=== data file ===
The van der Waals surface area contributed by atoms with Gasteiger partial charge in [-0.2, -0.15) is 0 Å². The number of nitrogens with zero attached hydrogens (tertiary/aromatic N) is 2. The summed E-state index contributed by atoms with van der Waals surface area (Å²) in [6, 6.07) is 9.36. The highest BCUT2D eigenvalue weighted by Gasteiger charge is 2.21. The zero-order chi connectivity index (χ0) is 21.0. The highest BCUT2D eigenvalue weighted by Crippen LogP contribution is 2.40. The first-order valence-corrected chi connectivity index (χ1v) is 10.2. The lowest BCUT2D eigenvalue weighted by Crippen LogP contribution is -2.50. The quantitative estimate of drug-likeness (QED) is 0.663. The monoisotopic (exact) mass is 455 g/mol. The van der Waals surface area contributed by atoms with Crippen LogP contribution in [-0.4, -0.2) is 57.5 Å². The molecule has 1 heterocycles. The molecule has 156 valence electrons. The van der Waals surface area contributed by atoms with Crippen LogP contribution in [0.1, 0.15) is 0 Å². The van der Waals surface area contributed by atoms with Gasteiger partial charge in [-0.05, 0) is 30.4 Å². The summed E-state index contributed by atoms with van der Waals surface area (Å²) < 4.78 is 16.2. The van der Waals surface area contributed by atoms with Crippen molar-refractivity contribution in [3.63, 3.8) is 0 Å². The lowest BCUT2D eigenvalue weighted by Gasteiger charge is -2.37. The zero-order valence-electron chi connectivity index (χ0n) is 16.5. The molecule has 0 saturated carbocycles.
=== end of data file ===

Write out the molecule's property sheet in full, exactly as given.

The van der Waals surface area contributed by atoms with Gasteiger partial charge in [-0.2, -0.15) is 0 Å². The number of nitrogens with zero attached hydrogens (tertiary/aromatic N) is 2. The summed E-state index contributed by atoms with van der Waals surface area (Å²) in [6, 6.07) is 9.36. The highest BCUT2D eigenvalue weighted by Gasteiger charge is 2.21. The zero-order chi connectivity index (χ0) is 21.0. The highest BCUT2D eigenvalue weighted by Crippen LogP contribution is 2.40. The first-order valence-corrected chi connectivity index (χ1v) is 10.2. The lowest BCUT2D eigenvalue weighted by Crippen LogP contribution is -2.50. The quantitative estimate of drug-likeness (QED) is 0.663. The monoisotopic (exact) mass is 455 g/mol. The van der Waals surface area contributed by atoms with Crippen LogP contribution in [-0.4, -0.2) is 57.5 Å². The molecule has 1 heterocycles. The molecule has 156 valence electrons. The van der Waals surface area contributed by atoms with Crippen LogP contribution in [0.1, 0.15) is 0 Å². The van der Waals surface area contributed by atoms with Gasteiger partial charge in [-0.05, 0) is 30.4 Å². The summed E-state index contributed by atoms with van der Waals surface area (Å²) < 4.78 is 16.2. The van der Waals surface area contributed by atoms with Crippen molar-refractivity contribution in [3.63, 3.8) is 0 Å². The lowest BCUT2D eigenvalue weighted by Gasteiger charge is -2.37. The zero-order valence-electron chi connectivity index (χ0n) is 16.5. The molecule has 0 saturated carbocycles.